Air taxi firms expect regulatory approval in 2026

Zhu Shenshen
Domestic eVTOL businesses are flying high at the China (Shanghai) International Technology Import and Export Fair, showcasing their urban mobility.
Zhu Shenshen
Air taxi firms expect regulatory approval in 2026
zhu shenshen / SHINE

Visitors check out eVTOL flight experiences in Volant's booth.

Domestic eVTOL (electric vertical takeoff and landing) companies are flying high at the China (Shanghai) International Technology Import and Export Fair, displaying their vision for the future of urban mobility.

These Shanghai-based companies will see air taxis whisking passengers between cities in minutes, pending licenses widely expected to be issued by national authorities around 2026.

AutoFlight, TCab Tech, Vertaxi, and Volant are leading China's "Low-Altitude Economy," a concept incorporated in the national development roadmap and a buzzword in the capital market with associated shares rising by 2024.

Air taxi firms expect regulatory approval in 2026
Ti Gong

AutoFlight's eVTOL

The tech fair, as a premier science and technology event in Shanghai, provides an opportunity for companies to stretch their technological muscles and seek domestic and international partners and clients.

Shanghai TCab Tech signed a strategic cooperation agreement with the AVIC Xi'an Aeronautics Computing Technique Research Institute. TCab, which announced a US$20 million funding round in March, displayed a model of their E20 air taxi, which can accommodate five people: one driver and four customers.

Vertaxi is demonstrating its M1 eVTOL vehicle, which can carry five passengers and has a designed range of 250 kilometers. This model, which was previously shown at the China International Import Expo in Shanghai, completed its first test flight in October. By 2026, the company expects to receive the standard airworthiness certificate, which signifies full regulatory acceptance.

Notably, the M1 is China's first locally developed two-ton eVTOL, with domestic technology in its main electric system, flight control system, and composites.

AutoFlight will demonstrate its Prosperity I eVTOL at the 2025 World Expo in Osaka, Japan, and plans to develop its air taxi company in Southeast Asia and the Middle East regions. It intends to acquire equivalent passenger flying clearance in China in 2026.

AutoFlight is already conducting commercial flights for the cargo and logistics industries, with eVTOLs employed by ZTO Express, one of China's leading logistics organizations. The tech fair also features a full-size eVTOL cabin for emergencies such as firefighting.

Volant, which just concluded a 100 million yuan fundraising round, will display a model of its air taxi VE25 during the expo. The company stated that it will be utilized in low-altitude tourism and emergency rescue after receiving certification in 2026.

Air taxi firms expect regulatory approval in 2026
zhu shenshen / SHINE

Vertaxi's M1 eVTOL is capable of carrying five passengers and boasts a range of 250 kilometers.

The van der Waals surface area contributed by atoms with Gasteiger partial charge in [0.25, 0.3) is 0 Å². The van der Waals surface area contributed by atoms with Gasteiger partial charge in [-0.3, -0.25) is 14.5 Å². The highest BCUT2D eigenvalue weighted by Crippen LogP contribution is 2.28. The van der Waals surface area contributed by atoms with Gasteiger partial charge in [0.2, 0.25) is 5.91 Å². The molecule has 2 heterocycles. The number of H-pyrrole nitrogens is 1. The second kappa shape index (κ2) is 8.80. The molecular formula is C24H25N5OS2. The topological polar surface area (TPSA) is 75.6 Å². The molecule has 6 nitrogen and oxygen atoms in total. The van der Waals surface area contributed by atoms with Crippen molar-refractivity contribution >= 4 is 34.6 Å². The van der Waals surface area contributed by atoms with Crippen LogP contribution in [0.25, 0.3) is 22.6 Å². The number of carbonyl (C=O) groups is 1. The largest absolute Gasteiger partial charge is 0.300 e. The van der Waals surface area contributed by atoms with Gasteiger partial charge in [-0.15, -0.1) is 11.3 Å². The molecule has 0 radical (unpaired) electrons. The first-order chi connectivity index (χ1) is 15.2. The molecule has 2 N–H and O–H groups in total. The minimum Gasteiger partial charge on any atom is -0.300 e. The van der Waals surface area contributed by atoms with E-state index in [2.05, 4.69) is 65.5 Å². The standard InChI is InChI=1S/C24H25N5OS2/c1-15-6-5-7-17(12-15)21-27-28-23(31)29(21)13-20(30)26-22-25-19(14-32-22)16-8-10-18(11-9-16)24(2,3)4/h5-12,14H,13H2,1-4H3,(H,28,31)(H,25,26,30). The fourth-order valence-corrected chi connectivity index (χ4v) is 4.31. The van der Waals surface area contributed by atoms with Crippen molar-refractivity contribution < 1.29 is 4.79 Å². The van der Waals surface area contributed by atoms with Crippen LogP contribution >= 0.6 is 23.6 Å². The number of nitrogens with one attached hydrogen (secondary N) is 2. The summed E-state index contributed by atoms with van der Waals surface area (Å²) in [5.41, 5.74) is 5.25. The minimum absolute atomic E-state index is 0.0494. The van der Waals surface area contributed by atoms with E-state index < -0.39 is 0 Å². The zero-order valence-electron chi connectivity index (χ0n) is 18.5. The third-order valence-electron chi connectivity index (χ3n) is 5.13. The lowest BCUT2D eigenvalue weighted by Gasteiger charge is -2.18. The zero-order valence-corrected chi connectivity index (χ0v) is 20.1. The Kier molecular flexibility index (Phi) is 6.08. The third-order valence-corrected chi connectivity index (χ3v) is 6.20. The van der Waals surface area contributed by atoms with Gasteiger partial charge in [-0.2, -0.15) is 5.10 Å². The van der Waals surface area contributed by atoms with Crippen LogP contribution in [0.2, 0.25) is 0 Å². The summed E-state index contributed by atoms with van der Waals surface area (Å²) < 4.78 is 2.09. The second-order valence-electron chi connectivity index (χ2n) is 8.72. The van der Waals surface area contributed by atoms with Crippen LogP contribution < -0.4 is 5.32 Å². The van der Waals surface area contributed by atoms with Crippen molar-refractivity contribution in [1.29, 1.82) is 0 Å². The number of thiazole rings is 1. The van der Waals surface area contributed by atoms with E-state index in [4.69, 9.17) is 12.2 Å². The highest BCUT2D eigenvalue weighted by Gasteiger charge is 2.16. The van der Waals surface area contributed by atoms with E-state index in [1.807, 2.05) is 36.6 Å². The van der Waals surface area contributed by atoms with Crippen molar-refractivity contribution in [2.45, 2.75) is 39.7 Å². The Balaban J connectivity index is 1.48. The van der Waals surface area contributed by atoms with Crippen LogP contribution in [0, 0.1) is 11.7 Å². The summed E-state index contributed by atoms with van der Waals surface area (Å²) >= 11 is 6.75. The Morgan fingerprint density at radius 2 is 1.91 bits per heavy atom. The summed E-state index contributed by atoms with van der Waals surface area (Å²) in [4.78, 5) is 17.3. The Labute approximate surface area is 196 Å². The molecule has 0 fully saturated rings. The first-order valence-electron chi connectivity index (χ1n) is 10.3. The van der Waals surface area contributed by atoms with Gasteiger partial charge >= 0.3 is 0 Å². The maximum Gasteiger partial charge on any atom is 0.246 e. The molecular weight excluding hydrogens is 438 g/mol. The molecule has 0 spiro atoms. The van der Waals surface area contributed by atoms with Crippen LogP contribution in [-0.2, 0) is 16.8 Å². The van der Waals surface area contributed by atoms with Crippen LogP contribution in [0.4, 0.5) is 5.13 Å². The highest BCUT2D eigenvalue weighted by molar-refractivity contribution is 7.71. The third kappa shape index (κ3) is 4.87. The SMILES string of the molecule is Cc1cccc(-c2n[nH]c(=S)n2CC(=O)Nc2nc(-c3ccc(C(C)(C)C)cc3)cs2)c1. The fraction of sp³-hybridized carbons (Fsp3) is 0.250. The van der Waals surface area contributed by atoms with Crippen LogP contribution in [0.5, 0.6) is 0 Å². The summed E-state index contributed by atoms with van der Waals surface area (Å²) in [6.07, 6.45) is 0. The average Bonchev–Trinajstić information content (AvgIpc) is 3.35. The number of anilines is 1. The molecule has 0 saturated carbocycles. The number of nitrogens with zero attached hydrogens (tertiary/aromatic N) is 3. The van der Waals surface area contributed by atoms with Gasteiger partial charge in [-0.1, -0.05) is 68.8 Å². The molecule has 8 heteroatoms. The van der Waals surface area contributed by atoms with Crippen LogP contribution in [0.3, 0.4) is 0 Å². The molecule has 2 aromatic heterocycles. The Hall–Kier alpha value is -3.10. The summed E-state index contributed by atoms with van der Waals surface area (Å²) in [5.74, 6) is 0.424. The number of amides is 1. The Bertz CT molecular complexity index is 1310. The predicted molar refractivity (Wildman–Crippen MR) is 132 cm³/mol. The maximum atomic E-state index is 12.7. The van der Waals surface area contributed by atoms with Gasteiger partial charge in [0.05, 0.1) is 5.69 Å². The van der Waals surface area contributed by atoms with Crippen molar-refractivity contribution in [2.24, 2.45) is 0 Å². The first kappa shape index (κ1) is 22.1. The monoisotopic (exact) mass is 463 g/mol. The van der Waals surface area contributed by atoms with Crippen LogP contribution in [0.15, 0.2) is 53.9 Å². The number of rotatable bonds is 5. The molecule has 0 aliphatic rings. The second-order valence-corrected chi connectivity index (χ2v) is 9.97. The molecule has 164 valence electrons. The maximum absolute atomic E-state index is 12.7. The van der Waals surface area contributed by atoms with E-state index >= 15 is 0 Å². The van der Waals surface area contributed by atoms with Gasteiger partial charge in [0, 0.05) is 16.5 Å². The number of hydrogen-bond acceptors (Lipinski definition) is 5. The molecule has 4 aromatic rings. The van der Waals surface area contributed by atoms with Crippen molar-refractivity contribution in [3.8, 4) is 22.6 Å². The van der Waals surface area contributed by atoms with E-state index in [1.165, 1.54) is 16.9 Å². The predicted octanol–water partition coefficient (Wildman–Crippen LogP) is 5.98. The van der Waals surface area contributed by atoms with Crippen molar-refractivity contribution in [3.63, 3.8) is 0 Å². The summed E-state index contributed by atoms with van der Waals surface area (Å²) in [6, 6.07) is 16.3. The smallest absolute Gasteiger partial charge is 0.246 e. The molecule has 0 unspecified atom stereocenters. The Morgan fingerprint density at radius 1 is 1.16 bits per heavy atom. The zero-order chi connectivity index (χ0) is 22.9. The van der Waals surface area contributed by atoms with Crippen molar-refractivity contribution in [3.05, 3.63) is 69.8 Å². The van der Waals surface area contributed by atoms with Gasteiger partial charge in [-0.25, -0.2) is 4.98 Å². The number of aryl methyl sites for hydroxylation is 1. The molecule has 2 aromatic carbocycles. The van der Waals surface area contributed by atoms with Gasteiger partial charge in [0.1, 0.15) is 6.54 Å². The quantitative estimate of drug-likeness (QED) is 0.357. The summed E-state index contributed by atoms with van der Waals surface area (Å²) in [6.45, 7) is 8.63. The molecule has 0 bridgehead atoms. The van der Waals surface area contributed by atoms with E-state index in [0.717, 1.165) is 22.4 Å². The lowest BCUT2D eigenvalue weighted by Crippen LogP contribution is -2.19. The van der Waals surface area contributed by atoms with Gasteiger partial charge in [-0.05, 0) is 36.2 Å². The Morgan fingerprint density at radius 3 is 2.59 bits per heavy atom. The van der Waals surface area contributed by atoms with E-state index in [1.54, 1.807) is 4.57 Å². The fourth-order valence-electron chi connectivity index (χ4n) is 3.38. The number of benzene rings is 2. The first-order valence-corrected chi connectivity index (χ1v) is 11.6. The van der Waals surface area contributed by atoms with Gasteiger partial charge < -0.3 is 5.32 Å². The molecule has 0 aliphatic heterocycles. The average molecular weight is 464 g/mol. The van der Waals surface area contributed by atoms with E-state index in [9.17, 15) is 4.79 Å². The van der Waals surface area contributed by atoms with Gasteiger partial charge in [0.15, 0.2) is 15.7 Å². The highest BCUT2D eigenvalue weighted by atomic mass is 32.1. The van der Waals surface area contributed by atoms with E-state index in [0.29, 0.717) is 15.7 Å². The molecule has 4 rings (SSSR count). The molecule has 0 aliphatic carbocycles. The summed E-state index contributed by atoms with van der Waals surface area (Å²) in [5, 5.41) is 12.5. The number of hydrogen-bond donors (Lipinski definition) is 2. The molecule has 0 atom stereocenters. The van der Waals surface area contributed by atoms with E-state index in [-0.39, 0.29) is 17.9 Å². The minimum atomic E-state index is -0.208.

Rapid Shanghai eVTOL industry and certificate issues

Shanghai is becoming a global hub for eVTOL firms, given its extensive supply chain, excellent research capabilities, and the presence of giants such as the Commercial Aircraft Corporation of China, which developed China's first commercial jet, the C919.

"When you talk about eVTOL with wings, the firms must be in Shanghai," said an industry insider.

Research and development in areas such as battery efficiency, noise reduction, and autonomous flight control are thriving, drawing top talent and cultivating a culture of healthy competition.

The aim of 2026 is a huge step forward, as there was previously no set timescale for air taxi legislation.

Normally, enterprises should get three-step certificates, such as a Type Certificate (TC), a Production Certificate (PC), and a Standard Airworthiness Certificate (AC). Most businesses are still in the process of gaining TC, which is the most challenging phase in the industry.

Air taxi firms expect regulatory approval in 2026
zhu shenshen / SHINE

Shanghai TCab Tech exhibited its E20 model and signed a tech collaboration agreement with AVIC Xi'an Aeronautics Computing Technique Research Institute.

While obtaining an airworthiness license remains a challenge, Shanghai is actively promoting its acceleration to fully realize the low-altitude economy's potential.

The research, manufacture, and operation of these aircraft represent a substantial economic opportunity. New jobs will be produced in engineering, manufacturing, and infrastructure development, accelerating growth in industries such as tourism, transportation, logistics, e-commerce, and emergency response.

This shift to eVTOLs has the potential to transform urban mobility by providing speedier travel times, less congestion, and a new dimension to urban transportation in Shanghai and elsewhere.

Shanghai is studying the opening of low-altitude airspace, actively exploring the integration of manned and unmanned airspace operation modes, and improving the efficiency of low-altitude airspace management and service quality, according to Zhang Ying, director of the Shanghai Commission of Economy and Informatization, in May.

She also emphasized the sector's enormous business potential.

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